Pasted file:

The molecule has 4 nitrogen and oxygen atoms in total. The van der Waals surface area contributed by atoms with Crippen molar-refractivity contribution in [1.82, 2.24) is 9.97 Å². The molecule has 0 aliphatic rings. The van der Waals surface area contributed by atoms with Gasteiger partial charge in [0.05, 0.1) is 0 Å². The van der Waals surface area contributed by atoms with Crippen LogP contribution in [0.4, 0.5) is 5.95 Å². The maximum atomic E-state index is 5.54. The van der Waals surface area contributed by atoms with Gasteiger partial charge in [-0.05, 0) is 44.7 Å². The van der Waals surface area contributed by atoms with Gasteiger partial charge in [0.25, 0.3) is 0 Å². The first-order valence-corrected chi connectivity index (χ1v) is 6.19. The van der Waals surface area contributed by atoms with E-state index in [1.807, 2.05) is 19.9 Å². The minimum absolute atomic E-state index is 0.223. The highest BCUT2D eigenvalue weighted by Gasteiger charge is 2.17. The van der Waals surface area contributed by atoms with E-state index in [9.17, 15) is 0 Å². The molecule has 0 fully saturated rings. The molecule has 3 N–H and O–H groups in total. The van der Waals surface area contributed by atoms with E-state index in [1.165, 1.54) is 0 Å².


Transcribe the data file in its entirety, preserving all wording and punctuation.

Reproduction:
The molecule has 4 nitrogen and oxygen atoms in total. The van der Waals surface area contributed by atoms with Crippen molar-refractivity contribution in [1.82, 2.24) is 9.97 Å². The molecule has 0 aliphatic rings. The van der Waals surface area contributed by atoms with Gasteiger partial charge in [0.05, 0.1) is 0 Å². The van der Waals surface area contributed by atoms with Crippen LogP contribution in [0.4, 0.5) is 5.95 Å². The maximum atomic E-state index is 5.54. The van der Waals surface area contributed by atoms with Gasteiger partial charge in [-0.05, 0) is 44.7 Å². The van der Waals surface area contributed by atoms with Gasteiger partial charge in [0.25, 0.3) is 0 Å². The first-order valence-corrected chi connectivity index (χ1v) is 6.19. The van der Waals surface area contributed by atoms with E-state index in [1.807, 2.05) is 19.9 Å². The minimum absolute atomic E-state index is 0.223. The highest BCUT2D eigenvalue weighted by Gasteiger charge is 2.17. The van der Waals surface area contributed by atoms with E-state index in [9.17, 15) is 0 Å². The molecule has 0 fully saturated rings. The molecule has 3 N–H and O–H groups in total. The van der Waals surface area contributed by atoms with E-state index in [1.165, 1.54) is 0 Å².